Michaela Anne Delivers Bright Lights and the Fame

Photos by Angelina Castillo

You know you’ve succeeded as an artist when your new record gets people dancing across the floor from the first second the needle drops down. It happens on Michaela Anne's new disc, Bright Lights and the Fame (out May 13 on Kingswood Records), as Dan Knobler’s galloping lead riffs meets up with Philip Sterk’s soaring steel licks on “Living without You,” just before Anne’s vocals circle around and under the music, climbing higher and higher in her lament of lost love. You have to go back to Peter Green’s Fleetwood Mac to find a tune that so sonically captures the “I’ll go on/I can’t-go on” feeling of the singer. The music has you moving, though, even before the words zero in on your heart.

The canniness of Bright Lights and Fame is Michaela Anne’s ability to weave heartbreak songs into the album’s narrative arc, moving from honky-tonkin’ up-tempo stories of life on the road and nights in the bars to a heartbreak ballad like “Everything I Couldn’t Be.” She follows up the album’s fast-moving opener with an introspective tune, “If Only,” narrating the story of coming to terms with a love that will never be:

Any chance for us was another lost
all we had left is what could have been and would have been if only.


Michaela Anne launches into the album’s title track, her riposte to Hank Williams’ “Ramblin’ Man” with a zestful energy. She and her able band carry us across the floor in this two-step waltz as she delivers a direct hit to the heart of the matter: the men who sing about the love of life on the road and its “dreams of hitting gold” leave their women at home alone with no love, with only with dreams of holding the family together. The woman left alone soon realizes that her dream is an apparition:

I would cook and clean
I tried everything to keep you as my own
But from the start I should have listened to my heart
that I could never be your home.
... The honky tonks and cowboy songs will always call your name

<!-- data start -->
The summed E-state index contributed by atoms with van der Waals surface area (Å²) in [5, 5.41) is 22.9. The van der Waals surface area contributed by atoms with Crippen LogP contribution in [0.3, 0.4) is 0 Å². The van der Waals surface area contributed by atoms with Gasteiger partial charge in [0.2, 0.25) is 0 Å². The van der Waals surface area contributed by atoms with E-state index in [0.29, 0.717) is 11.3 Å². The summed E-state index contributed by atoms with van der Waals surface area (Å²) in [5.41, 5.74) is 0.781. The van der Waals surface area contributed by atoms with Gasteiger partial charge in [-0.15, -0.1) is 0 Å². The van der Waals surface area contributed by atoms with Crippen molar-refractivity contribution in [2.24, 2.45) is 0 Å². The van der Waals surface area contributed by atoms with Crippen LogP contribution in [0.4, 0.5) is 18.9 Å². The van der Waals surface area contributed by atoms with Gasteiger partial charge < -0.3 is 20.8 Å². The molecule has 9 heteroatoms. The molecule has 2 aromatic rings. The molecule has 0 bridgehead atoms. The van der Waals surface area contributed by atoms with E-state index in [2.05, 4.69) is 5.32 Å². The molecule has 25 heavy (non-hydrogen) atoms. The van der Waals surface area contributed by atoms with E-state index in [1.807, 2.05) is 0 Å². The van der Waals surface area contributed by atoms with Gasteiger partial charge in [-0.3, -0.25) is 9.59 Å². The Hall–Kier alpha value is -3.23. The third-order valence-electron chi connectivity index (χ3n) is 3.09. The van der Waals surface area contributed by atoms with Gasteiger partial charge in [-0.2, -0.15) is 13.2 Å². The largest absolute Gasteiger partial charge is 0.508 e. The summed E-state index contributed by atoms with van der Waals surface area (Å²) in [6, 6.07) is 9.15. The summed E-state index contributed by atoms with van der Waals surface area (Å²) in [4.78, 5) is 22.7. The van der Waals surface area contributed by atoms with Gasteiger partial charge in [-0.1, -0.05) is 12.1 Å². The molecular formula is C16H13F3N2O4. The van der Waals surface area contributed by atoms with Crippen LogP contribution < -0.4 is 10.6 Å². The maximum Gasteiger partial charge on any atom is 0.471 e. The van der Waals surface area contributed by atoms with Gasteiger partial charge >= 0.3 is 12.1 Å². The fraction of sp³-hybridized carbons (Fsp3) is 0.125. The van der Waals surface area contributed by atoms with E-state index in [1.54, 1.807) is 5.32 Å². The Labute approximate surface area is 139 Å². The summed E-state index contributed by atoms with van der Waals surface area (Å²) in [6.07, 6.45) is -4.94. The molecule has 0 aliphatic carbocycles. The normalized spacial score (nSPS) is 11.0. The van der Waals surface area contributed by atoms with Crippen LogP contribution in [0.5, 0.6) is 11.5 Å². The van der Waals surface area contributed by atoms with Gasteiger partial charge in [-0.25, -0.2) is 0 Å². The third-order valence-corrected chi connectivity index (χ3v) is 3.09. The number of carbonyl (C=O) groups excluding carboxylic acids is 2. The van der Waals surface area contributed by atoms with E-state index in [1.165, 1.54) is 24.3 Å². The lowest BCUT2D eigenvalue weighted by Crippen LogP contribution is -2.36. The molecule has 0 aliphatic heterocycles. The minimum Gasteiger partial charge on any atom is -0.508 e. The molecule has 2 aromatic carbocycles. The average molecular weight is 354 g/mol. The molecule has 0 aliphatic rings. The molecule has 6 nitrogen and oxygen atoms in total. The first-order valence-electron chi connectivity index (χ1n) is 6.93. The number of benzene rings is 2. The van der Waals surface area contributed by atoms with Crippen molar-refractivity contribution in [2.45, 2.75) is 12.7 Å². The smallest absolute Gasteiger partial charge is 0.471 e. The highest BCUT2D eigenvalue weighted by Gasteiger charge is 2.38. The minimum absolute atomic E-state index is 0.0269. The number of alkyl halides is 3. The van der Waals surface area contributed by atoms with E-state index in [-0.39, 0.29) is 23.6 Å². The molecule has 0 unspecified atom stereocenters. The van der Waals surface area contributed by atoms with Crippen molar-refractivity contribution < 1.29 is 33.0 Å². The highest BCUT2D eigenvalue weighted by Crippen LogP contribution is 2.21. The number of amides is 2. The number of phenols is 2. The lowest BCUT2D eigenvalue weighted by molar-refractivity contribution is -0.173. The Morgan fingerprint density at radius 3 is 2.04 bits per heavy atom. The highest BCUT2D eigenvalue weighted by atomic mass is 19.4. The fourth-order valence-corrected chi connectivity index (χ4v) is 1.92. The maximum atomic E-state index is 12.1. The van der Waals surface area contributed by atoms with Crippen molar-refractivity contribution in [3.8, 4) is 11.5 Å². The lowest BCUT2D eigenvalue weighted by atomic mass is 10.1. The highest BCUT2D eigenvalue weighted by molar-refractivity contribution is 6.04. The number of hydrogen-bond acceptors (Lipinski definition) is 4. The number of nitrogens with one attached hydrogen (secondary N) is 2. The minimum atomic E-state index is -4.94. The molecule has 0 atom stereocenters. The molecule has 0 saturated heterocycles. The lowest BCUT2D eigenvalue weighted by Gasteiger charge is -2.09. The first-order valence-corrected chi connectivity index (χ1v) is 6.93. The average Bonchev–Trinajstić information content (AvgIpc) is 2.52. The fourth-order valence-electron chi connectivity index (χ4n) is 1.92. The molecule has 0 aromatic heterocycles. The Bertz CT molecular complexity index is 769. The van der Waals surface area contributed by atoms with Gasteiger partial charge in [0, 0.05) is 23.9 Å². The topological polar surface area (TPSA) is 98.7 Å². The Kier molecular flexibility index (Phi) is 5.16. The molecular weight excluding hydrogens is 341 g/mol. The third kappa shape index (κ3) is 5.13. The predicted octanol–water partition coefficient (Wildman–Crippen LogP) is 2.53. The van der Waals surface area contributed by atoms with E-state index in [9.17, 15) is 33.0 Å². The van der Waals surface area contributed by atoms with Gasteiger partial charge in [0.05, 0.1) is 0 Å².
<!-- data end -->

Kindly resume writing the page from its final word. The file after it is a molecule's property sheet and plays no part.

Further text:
You’ll never love or want anything as much as the bright lights and the fame.

The singer quits holding on out of fear and sends her man off to “singing songs about the love and life you’ve lost all for nothing but the road.” In that last line, Anne reveals her shrewd way with words, as she plays with the all-or-nothing of life, love, and illusion.

On “Easier than Leaving,” a slow, almost languorous, ballad, the singer admits that even though she and her lover are having trouble, she can’t afford to lose him. Then, in the final line, she admits her double-edged need:

Living with your secrets and hearing all your lies
Is easier than leaving all that I love behind.

She follows this mournful number with a skitter across the barroom floor in the Cajun-inflected romp “Luisa,” which slows down only long enough for the singer to consider momentarily what’s being lost by leaving.

A holy host of others joins Michaela Anne on the album, including, in addition to Sterk and Knobler — the latter also produced the album — Aaron Shafer-Haiss on drums and Michael Rinne on bass. They're joined by, among others, Rodney Crowell's harmony vocals on “Luisa,” Noam Pikelny's banjo on “Worrying Mind,” and Erin Rae McCaskie and Corey Chisel's harmony vocals elsewhere.

Michaela Anne’s voice, meanwhile, recalls Elizabeth Cook, especially on songs like “Liquor Up,” a raucous shuffle in which the singer exults in her freedom from need:

I’m a girl with too much wanderlust to fuss
With anything more than a man out looking for some fun
…Cause I don’t mind being one of many girls you like to see
Just as long as tonight you make it a good one for me.

I caught up with Michaela Anne by phone recently for a chat about her new album.

Henry Carrigan: Tell me the story of this album.

Michaela Anne: I started recording about a year ago, in April 2015, and we cut the basic tracks live with the band in the studio. I moved to Nashville in 2014, not long after my first album Ease My Mind came out. Nashville has a culture of co-writing I didn't have in New York City, and I got to collaborate with some great writers on a lot of these songs. I knew I wanted to make an album with a diverse song list — with honky-tonkin' songs and reflective ballads. Like the song "Liquor Up": I finished that just before we went into rehearsal. I'd written most of that song in New York, but was having trouble finishing it. Then, one night I heard Emmylou Harris' "Feeling Single, Seeing Double," and I knew I wanted that kind of vibe, so I took out my notebook and finished it. This is the first time I've made a record that's felt so intentional.

How did you select the songs that ended up on the album?